(urth) BSG Spoiler vs Wolfe
john.watkins04 at gmail.com
Mon Mar 23 12:42:17 PDT 2009
On Mon, Mar 23, 2009 at 3:26 PM, James Wynn <crushtv at gmail.com> wrote:
> Not at all. The BSG god is a god as a-term-for-we-know-not-what. It can
> quite literally mean whatever you want it to mean. It is an idea of God that
> denies rationality. Baltar makes that quite clear. And despite all the
> sermons by Baltar that we have heard over the last 2 years, I challenge you
> to tell me what his followers believed about Him. Christian mystics
> acknowledge that there is a lot about God that we don't understand, but you
> can understand aspects of God they describe.
> That's alright with me. It is a frequent presentation of God in movies. The
> problem is when such a god becomes the primary mover of the
> narrative...which he did in BSG.
I never thought the viewer of BSG was supposed to take Baltar's mysticism
the least bit seriously. He was as phony as they come and the fact that he
never spouted a coherent philosophy reflected that. Only his statements on
the "angels" he saw were heartfelt. The fact that his confused,
post-atheist ramblings struck a chord with Cavil had as much to do with
Cavil's own weird relationship with religion than with the legitimacy of
Baltar's point. Note that convicted atheist Bill Adama didn't seem to have
a major change of heart due to anything Baltar said.
> I believe what she said was "You can show yourself out" meaning "It's time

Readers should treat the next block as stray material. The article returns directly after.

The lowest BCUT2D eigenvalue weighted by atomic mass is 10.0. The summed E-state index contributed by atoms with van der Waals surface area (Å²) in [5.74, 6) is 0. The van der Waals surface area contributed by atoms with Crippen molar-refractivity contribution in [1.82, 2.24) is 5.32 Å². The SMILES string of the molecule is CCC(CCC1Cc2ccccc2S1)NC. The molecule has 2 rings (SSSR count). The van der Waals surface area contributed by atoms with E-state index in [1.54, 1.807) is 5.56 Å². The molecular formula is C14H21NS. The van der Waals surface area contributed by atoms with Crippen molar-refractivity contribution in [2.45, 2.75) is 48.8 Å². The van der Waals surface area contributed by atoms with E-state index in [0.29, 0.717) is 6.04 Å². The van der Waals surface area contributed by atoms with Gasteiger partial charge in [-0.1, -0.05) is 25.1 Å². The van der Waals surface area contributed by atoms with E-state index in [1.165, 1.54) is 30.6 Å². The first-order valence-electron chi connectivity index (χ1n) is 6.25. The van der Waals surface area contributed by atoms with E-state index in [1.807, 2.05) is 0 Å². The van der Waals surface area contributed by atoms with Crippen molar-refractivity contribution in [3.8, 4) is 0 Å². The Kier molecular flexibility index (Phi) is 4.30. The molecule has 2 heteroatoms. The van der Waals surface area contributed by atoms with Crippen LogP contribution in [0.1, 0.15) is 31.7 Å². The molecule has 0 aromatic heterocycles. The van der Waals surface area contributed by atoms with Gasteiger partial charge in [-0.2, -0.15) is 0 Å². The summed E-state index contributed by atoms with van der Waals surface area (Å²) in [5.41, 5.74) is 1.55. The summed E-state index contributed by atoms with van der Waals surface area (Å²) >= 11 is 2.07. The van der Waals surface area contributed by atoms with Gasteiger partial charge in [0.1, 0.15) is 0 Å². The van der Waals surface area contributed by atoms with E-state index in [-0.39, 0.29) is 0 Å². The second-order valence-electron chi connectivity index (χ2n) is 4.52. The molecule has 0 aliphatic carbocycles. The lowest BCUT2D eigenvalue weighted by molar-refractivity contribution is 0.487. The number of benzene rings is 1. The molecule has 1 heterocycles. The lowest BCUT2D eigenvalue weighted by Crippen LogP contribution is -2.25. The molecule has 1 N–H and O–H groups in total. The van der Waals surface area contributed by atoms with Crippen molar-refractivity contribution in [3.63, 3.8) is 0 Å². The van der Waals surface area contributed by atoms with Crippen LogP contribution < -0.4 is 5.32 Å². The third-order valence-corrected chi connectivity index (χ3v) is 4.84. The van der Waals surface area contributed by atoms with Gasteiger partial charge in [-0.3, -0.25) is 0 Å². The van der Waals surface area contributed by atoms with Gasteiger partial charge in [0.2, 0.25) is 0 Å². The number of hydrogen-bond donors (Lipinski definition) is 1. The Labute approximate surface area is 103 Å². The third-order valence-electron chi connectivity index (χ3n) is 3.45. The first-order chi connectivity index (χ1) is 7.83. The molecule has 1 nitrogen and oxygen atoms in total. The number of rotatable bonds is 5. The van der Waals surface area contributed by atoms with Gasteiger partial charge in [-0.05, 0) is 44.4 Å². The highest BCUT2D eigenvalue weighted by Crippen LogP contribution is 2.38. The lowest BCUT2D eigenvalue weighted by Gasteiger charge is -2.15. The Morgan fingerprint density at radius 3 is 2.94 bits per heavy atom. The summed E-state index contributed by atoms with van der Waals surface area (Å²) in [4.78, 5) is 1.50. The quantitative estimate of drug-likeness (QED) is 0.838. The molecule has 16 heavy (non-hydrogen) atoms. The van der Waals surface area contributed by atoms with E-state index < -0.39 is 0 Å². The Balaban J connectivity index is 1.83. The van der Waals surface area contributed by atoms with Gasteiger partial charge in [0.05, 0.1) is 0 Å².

> for you to go _now_ and I mean _right_ now." Leno once asked Charlie Sheen
> why he utilizes prostitutes when he could self-evidently get it for free. He
> responded "I don't pay them for sex. I pay them to go home." If you're a big
> enough jerk, you don't even have to pay for that. She couldn't have even
> gone out for breakfast with the guy? Reverse the gender and you can see that
> such a scene (ala in "Iron Man") could not be written except to degrade the
> character being sent home.
Or to show some of Roslin's ability to be cold, ruthless, or just flat-out
unsympathetic. I bought it for her character all the way.
> In BSG people have (and don't have) sex for all sorts of
>> human reasons, and have all sorts of human reactions.
>> In Wolfe people apparently have sex to show what bad
>> people they are, and suffer for it later.
> That's ridiculous. Do you really intend to compare the writing of BSG to
> Wolfe in favor of BSG? Incidentally, I thought the one other use of sex in
> the Caprica arc that I have not addressed yet--a strip club-- was nothing
> but exploitive.
Ehh. I thought the scene was tame in a show for adults and I thought that
it fit the Ellen/Saul relationship, which otherwise didn't get a lot of
focus in the finale.
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